United Nations Monitoring, Verification and Inspection Commission Chief Weapons Inspector Hans Blix and IAEA Director-General Mohamed ElBaradei present an update to the UN Security Council on the progress of weapons inspections in Iraq. The content of their presentation includes no evidence to substantiate US and British claims that Iraq poses a serious threat to the US or Europe. After the report is presented, the majority of the UN Security Council members feel that the use of military force will not be needed to effectively disarm Iraq. [United Nations, 2/14/2003; Financial Times, 2/14/2003]
UNMOVIC report by Hans Blix -
bullet After conducting some 400 inspections at over 300 Iraqi sites since December 2002, the inspection teams still have not found any evidence that Iraq has weapons of mass destruction or that Iraq has programs to develop such weapons. [United Nations, 2/14/2003; Financial Times, 2/14/2003; Guardian, 2/14/2003; Inter Press Service, 2/15/2003]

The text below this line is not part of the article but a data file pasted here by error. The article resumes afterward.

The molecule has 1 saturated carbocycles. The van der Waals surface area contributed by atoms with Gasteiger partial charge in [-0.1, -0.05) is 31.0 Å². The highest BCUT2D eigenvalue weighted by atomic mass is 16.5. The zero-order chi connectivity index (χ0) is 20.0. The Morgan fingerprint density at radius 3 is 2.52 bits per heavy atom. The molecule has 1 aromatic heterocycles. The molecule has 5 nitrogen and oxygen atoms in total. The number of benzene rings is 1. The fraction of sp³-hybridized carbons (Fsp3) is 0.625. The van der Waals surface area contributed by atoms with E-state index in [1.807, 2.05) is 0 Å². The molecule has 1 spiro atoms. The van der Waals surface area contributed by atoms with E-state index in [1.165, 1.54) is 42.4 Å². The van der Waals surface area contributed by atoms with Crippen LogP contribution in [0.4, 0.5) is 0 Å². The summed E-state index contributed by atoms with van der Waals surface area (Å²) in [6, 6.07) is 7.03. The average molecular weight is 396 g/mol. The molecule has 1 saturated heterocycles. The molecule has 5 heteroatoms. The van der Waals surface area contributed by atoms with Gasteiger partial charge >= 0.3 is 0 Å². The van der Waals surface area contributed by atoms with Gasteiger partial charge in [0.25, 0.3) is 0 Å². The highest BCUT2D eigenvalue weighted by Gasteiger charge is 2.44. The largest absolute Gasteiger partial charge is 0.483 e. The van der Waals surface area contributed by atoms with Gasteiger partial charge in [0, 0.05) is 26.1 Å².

bullet The inspectors are unaware of any reliable evidence that the Iraqis have had advanced knowledge of the timing and locations of weapons inspections. “In no case have we seen convincing evidence that the Iraqi side knew in advance that the inspectors were coming,” Blix says. [United Nations, 2/14/2003; Guardian, 2/14/2003; Financial Times, 2/14/2003; Associated Press, 2/14/2003; Guardian, 2/15/2003]
bullet The Iraqi government agreed to reduce the number of “minders” present in interviews with Iraqi scientists. [United Nations, 2/14/2003; Financial Times, 2/14/2003]